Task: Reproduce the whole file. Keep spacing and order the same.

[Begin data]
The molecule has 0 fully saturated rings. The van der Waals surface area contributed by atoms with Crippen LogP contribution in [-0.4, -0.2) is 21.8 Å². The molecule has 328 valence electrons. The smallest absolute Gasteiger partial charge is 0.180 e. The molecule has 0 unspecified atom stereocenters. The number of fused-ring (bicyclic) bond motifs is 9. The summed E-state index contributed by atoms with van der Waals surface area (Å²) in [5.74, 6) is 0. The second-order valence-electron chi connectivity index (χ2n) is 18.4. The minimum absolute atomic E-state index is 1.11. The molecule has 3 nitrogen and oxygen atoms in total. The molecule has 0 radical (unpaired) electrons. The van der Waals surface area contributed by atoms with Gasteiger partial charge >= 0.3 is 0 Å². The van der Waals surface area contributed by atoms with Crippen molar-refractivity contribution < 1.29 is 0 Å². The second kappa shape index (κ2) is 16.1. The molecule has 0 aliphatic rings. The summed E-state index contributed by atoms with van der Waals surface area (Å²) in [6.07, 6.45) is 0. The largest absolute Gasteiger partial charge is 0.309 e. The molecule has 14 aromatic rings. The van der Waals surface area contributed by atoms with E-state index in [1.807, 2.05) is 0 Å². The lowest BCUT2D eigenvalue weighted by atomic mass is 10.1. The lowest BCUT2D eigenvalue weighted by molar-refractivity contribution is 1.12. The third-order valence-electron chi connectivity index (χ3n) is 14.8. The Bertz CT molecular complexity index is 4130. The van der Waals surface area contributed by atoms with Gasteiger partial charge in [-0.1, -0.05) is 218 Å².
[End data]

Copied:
The molecule has 0 fully saturated rings. The van der Waals surface area contributed by atoms with Crippen LogP contribution in [-0.4, -0.2) is 21.8 Å². The molecule has 328 valence electrons. The smallest absolute Gasteiger partial charge is 0.180 e. The molecule has 0 unspecified atom stereocenters. The number of fused-ring (bicyclic) bond motifs is 9. The summed E-state index contributed by atoms with van der Waals surface area (Å²) in [5.74, 6) is 0. The second-order valence-electron chi connectivity index (χ2n) is 18.4. The minimum absolute atomic E-state index is 1.11. The molecule has 3 nitrogen and oxygen atoms in total. The molecule has 0 radical (unpaired) electrons. The van der Waals surface area contributed by atoms with Gasteiger partial charge >= 0.3 is 0 Å². The van der Waals surface area contributed by atoms with Crippen molar-refractivity contribution < 1.29 is 0 Å². The second kappa shape index (κ2) is 16.1. The molecule has 0 aliphatic rings. The summed E-state index contributed by atoms with van der Waals surface area (Å²) in [6.07, 6.45) is 0. The largest absolute Gasteiger partial charge is 0.309 e. The molecule has 14 aromatic rings. The van der Waals surface area contributed by atoms with E-state index in [1.807, 2.05) is 0 Å². The lowest BCUT2D eigenvalue weighted by atomic mass is 10.1. The lowest BCUT2D eigenvalue weighted by molar-refractivity contribution is 1.12. The third-order valence-electron chi connectivity index (χ3n) is 14.8. The Bertz CT molecular complexity index is 4130. The van der Waals surface area contributed by atoms with Gasteiger partial charge in [-0.1, -0.05) is 218 Å².